US lawmakers 'concerned' and plan to review $23bn UAE arms sale
The Democratic chairman of the House Foreign Affairs Committee said US lawmakers "remain concerned" over the Biden administration's plans to continue with a $23bn arms sale to the United Arab Emirates, adding that the House planned to review the move.
Representative Gregory Meeks, in a statement on Wednesday, said "many other House Members" shared his unease over the deal.
House Democrats, as well as those in the Senate, have repeatedly criticised the UAE for its role in the Saudi-led coalition's bombings of market places, funerals, weddings and hospitals in Yemen.
Several bills in both chambers of Congress have attempted to bar US arms sales to the UAE as well as Saudi Arabia, but failed to get past the Republican majority during the Trump administration.
'There will be ample time for Congress to review whether these transfers should go forward'
- Gregory Meeks, House Foriegn Affairs Chairman
The $23.37bn package - approved during the final hours of former President Donald Trump's term - includes 50 F-35 jet fighters and up to 18 MQ-9B armed drones, as well as a package of air-to-air and air-to-ground munitions. Israel is the only other country in the Middle East to be approved for F-35 purchases.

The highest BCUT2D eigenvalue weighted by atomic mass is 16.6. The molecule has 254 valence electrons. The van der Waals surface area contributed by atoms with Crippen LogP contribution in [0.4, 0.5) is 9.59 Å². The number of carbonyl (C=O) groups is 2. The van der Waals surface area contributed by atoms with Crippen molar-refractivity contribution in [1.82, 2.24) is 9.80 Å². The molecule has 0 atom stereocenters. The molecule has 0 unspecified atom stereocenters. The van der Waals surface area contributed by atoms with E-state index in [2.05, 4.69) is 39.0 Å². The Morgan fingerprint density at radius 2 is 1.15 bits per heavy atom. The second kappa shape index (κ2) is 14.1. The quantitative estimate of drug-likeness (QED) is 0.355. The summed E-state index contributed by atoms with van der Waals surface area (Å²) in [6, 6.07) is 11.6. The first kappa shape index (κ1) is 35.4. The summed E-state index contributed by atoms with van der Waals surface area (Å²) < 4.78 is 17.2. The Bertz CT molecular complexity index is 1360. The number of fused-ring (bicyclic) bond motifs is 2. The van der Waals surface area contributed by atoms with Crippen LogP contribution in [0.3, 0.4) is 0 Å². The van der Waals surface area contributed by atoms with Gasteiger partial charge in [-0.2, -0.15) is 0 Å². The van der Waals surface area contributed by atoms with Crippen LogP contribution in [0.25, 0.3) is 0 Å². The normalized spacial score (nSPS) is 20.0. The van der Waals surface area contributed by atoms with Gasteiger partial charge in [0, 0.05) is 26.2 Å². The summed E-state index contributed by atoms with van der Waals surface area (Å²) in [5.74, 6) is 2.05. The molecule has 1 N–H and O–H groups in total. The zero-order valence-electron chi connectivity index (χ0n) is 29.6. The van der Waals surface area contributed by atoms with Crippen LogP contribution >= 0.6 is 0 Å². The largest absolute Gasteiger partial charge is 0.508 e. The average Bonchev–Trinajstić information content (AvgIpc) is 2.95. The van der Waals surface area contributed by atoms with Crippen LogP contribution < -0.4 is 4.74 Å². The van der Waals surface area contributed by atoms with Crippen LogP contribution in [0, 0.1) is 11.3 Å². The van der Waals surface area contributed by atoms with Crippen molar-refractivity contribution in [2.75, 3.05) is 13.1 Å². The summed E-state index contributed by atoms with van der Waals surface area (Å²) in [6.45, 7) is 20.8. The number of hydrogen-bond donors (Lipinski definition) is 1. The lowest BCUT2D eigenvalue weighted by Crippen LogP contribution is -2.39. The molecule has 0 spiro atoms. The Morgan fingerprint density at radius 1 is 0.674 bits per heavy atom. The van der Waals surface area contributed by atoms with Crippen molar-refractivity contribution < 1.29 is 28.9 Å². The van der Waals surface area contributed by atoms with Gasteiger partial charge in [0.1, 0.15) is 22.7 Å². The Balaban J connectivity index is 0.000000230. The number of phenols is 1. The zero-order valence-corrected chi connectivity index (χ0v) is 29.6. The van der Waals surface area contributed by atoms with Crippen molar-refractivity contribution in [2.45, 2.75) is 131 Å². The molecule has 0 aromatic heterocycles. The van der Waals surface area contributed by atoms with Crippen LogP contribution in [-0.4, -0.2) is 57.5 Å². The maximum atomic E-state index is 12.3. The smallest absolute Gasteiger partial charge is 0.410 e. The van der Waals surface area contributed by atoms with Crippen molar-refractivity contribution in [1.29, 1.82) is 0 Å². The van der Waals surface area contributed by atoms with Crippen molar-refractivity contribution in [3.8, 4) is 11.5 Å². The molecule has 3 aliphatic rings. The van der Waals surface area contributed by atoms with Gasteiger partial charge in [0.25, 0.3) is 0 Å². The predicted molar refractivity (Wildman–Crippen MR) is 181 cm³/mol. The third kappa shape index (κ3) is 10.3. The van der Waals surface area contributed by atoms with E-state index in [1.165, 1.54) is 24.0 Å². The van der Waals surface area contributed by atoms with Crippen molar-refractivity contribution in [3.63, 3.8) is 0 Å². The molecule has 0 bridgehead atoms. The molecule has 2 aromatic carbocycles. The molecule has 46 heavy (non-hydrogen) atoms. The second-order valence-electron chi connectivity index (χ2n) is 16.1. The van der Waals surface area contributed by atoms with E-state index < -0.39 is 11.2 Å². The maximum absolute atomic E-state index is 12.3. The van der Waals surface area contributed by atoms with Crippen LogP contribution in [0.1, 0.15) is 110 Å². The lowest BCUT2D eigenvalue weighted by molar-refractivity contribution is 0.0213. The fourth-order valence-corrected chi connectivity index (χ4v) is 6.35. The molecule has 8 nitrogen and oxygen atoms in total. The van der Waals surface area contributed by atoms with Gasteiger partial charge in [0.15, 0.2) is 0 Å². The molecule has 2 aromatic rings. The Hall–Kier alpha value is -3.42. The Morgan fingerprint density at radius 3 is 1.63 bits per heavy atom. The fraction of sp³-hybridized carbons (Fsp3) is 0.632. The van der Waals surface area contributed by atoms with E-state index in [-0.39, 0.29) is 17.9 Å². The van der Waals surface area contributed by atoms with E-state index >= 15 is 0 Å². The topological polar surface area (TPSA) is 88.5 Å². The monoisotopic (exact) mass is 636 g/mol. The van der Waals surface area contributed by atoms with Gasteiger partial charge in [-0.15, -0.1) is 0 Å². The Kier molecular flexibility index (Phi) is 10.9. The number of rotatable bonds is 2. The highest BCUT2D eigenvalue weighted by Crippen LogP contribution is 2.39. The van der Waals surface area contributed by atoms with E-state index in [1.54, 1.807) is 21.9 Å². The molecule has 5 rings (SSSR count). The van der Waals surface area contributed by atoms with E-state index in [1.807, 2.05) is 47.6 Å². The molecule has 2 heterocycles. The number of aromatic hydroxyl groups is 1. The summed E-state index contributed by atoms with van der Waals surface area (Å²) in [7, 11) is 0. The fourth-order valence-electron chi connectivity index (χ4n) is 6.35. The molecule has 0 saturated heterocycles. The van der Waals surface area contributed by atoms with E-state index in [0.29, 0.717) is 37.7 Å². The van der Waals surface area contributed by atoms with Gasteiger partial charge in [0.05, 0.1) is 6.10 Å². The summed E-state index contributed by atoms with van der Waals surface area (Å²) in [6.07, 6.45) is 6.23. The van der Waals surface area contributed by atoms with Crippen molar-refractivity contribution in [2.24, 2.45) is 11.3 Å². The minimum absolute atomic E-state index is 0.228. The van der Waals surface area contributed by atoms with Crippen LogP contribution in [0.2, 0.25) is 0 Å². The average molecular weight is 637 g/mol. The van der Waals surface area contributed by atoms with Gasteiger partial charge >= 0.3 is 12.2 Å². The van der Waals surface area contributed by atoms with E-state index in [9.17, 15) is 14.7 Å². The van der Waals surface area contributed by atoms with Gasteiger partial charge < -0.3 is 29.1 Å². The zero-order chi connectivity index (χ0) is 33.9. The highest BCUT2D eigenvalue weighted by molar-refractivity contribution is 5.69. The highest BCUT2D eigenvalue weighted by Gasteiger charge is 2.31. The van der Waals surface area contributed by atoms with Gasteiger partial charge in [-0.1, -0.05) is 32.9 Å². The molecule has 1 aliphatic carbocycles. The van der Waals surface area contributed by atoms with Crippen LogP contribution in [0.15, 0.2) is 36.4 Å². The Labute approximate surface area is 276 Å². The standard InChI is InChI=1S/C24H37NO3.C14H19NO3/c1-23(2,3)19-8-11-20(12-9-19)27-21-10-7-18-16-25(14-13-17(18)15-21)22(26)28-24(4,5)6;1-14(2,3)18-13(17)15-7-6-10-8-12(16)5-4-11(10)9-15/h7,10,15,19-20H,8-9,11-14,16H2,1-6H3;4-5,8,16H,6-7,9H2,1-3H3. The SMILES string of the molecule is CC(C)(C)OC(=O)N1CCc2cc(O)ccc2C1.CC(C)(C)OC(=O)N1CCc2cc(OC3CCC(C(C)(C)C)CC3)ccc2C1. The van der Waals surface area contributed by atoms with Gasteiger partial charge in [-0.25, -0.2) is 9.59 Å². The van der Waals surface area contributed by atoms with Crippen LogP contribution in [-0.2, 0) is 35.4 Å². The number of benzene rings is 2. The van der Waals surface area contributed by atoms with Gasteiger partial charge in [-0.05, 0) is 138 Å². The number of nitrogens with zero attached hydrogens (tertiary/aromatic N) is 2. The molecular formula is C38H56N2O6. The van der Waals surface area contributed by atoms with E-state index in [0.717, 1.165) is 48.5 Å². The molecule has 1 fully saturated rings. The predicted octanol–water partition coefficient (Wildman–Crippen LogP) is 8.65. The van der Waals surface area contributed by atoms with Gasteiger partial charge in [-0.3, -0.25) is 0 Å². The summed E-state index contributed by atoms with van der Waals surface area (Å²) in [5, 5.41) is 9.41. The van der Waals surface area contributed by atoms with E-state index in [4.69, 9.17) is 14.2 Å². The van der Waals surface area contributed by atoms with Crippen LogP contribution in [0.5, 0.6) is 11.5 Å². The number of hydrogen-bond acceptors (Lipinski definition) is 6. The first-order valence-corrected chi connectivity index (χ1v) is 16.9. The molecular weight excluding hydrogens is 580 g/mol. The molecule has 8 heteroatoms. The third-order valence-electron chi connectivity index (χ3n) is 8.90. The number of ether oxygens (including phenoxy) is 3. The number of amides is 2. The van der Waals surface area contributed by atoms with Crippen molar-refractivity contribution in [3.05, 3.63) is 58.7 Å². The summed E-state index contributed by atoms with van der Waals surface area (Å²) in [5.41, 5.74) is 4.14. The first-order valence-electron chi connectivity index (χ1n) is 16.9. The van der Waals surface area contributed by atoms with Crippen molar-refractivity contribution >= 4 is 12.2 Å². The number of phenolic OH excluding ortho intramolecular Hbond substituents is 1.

"Fortunately, none of these transfers would occur any time soon, so there will be ample time for Congress to review whether these transfers should go forward and what restrictions and conditions would be imposed," Meeks said, referring to the State Department's 2025 - or later - estimated delivery date on the UAE sale.
A vote to block the sale
The Biden administration paused the arms deal in January so the package could be reviewed, but this week announced its plans to go forward with the deal.
The State Department, in a statement on Tuesday, said it planned to "reinforce with the UAE and all recipients of US defense articles and services that US-origin defense equipment must be adequately secured and used in a manner that respects human rights and fully complies with the laws of armed conflict".
But anti-war circles have been adamantly opposed to any US arms transfers to the Emirates, given its involvement in the wars in Yemen and Libya.
In December, nearly every Democrat in the Senate voted to block the $23bn sale, but their efforts fell short as Republicans, who supported the deal, held the majority.
On Wednesday, Annie Shiel, senior adviser for US policy and advocacy at the Center for Civilians in Conflict, warned Biden's move to go forward with the massive arms deal "betrays the will" of the majority of Democrats who voted against it just months ago.
"Most importantly, it's a slap in the face to victims of conflict in Yemen & beyond," she said in a Twitter post.
Amnesty International has also spoken out against the arms sale, releasing a statement on Wednesday that insisted the approval of the arms deal was "not the actions of a president committed to upholding human rights in the United States and abroad".
"The startling fact that the Biden administration continues the previous administration's unflinching support of providing weapons that risk adding to the devastating toll of Yemeni civilians unlawfully killed and injured by United States-made weapons should shake to the core every person who supports human rights," Philippe Nassif, advocacy director for the Middle East and North Africa at Amnesty International USA, warned.